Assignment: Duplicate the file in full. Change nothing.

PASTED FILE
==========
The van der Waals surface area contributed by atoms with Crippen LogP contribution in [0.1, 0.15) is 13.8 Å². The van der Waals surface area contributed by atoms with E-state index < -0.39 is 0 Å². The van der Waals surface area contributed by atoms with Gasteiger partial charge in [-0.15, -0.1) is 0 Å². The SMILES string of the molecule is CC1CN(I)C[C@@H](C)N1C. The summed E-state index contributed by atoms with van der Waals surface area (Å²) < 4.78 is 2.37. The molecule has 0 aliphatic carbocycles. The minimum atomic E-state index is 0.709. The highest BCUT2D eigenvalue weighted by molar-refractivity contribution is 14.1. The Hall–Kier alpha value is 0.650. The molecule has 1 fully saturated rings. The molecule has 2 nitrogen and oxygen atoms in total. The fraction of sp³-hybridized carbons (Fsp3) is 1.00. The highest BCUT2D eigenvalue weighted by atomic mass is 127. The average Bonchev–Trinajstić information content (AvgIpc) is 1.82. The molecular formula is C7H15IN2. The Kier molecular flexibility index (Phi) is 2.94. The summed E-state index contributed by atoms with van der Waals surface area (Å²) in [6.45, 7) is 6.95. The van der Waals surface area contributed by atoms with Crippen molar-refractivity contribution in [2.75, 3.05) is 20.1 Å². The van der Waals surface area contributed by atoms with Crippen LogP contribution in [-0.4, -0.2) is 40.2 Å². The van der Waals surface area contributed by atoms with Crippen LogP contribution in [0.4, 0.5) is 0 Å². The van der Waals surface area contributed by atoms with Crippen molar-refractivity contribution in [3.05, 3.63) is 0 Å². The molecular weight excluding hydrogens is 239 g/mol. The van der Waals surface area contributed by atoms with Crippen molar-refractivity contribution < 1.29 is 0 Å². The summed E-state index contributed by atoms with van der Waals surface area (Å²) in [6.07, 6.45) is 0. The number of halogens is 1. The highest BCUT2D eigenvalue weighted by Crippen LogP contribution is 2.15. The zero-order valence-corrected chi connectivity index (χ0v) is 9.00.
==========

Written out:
The van der Waals surface area contributed by atoms with Crippen LogP contribution in [0.1, 0.15) is 13.8 Å². The van der Waals surface area contributed by atoms with E-state index < -0.39 is 0 Å². The van der Waals surface area contributed by atoms with Gasteiger partial charge in [-0.15, -0.1) is 0 Å². The SMILES string of the molecule is CC1CN(I)C[C@@H](C)N1C. The summed E-state index contributed by atoms with van der Waals surface area (Å²) < 4.78 is 2.37. The molecule has 0 aliphatic carbocycles. The minimum atomic E-state index is 0.709. The highest BCUT2D eigenvalue weighted by molar-refractivity contribution is 14.1. The Hall–Kier alpha value is 0.650. The molecule has 1 fully saturated rings. The molecule has 2 nitrogen and oxygen atoms in total. The fraction of sp³-hybridized carbons (Fsp3) is 1.00. The highest BCUT2D eigenvalue weighted by atomic mass is 127. The average Bonchev–Trinajstić information content (AvgIpc) is 1.82. The molecular formula is C7H15IN2. The Kier molecular flexibility index (Phi) is 2.94. The summed E-state index contributed by atoms with van der Waals surface area (Å²) in [6.45, 7) is 6.95. The van der Waals surface area contributed by atoms with Crippen molar-refractivity contribution in [2.75, 3.05) is 20.1 Å². The van der Waals surface area contributed by atoms with Crippen LogP contribution in [-0.4, -0.2) is 40.2 Å². The van der Waals surface area contributed by atoms with Crippen LogP contribution in [0.4, 0.5) is 0 Å². The van der Waals surface area contributed by atoms with Crippen molar-refractivity contribution in [3.05, 3.63) is 0 Å². The molecular weight excluding hydrogens is 239 g/mol. The van der Waals surface area contributed by atoms with Crippen molar-refractivity contribution < 1.29 is 0 Å². The summed E-state index contributed by atoms with van der Waals surface area (Å²) in [6.07, 6.45) is 0. The number of halogens is 1. The highest BCUT2D eigenvalue weighted by Crippen LogP contribution is 2.15. The zero-order valence-corrected chi connectivity index (χ0v) is 9.00.